Converting Older Neighbourhoods

Building a New School


Adding residents to an area often increases the number of children attending local schools. The current school system may accommodate a few new students easily, but adding a hundred or more could strain it. Many older municipalities may also be facing a need to upgrade or remodel their schools. Some local authorities do charge an impact fee for each new residence being built to cover the cost over time, but others negotiate with the developers. Building a new school as part of a large housing and commercial development project could be a winning situation for all parties involved.

Smaller towns may be facing increasing costs when it comes to maintaining their current public buildings. Older school buildings often do not fit the current needs of residents. They may not have enough classrooms, or they could be difficult to heat or cool with the seasons. Some of them might have closed off areas waiting for enough funds to rebuild. All of this can add up to less than ideal learning conditions.

It may seem ideal to choose an amount of money per house to add to the government coffers, yet charging impact fees is not always the best plan. Many of them require the local government to issue bonds that must be paid over time. The impact fees sufficient at the beginning of a project may not be enough to cover the needs of future residents.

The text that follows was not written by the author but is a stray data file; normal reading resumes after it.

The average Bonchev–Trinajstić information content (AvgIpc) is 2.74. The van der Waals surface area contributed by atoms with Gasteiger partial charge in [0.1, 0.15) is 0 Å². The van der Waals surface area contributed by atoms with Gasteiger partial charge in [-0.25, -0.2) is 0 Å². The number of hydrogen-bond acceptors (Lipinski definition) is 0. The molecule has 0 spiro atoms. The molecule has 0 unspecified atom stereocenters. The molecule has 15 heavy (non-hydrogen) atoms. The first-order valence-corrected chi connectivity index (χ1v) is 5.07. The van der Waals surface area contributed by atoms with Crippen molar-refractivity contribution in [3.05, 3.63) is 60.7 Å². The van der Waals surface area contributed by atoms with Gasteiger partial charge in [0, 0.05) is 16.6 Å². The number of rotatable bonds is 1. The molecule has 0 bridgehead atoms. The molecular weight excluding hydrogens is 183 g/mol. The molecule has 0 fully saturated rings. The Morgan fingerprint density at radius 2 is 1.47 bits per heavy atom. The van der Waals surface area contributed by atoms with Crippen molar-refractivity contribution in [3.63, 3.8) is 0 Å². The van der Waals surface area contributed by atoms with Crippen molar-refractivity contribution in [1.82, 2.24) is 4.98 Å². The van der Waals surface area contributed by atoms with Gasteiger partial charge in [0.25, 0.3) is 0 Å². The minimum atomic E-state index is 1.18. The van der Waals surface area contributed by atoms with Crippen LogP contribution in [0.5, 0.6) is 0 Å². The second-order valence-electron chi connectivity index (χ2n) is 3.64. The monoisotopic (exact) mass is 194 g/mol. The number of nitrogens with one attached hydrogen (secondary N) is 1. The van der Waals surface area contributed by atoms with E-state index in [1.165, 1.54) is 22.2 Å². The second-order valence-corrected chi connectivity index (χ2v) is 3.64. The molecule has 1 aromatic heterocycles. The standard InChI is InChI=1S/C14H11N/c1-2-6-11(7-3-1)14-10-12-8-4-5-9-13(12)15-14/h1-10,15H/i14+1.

One of the reasons it may be best to have the developer build a new school could be a cost consideration. While many local governments find their coffers relatively empty at the end of the year, they are often rich in land. A large part of building homes or commercial projects begins with the cost of the land, but smaller towns that own additional lots are often able to simply choose the one that works best. There is no cash outlay, so it might be easier to negotiate with developers to build a new school.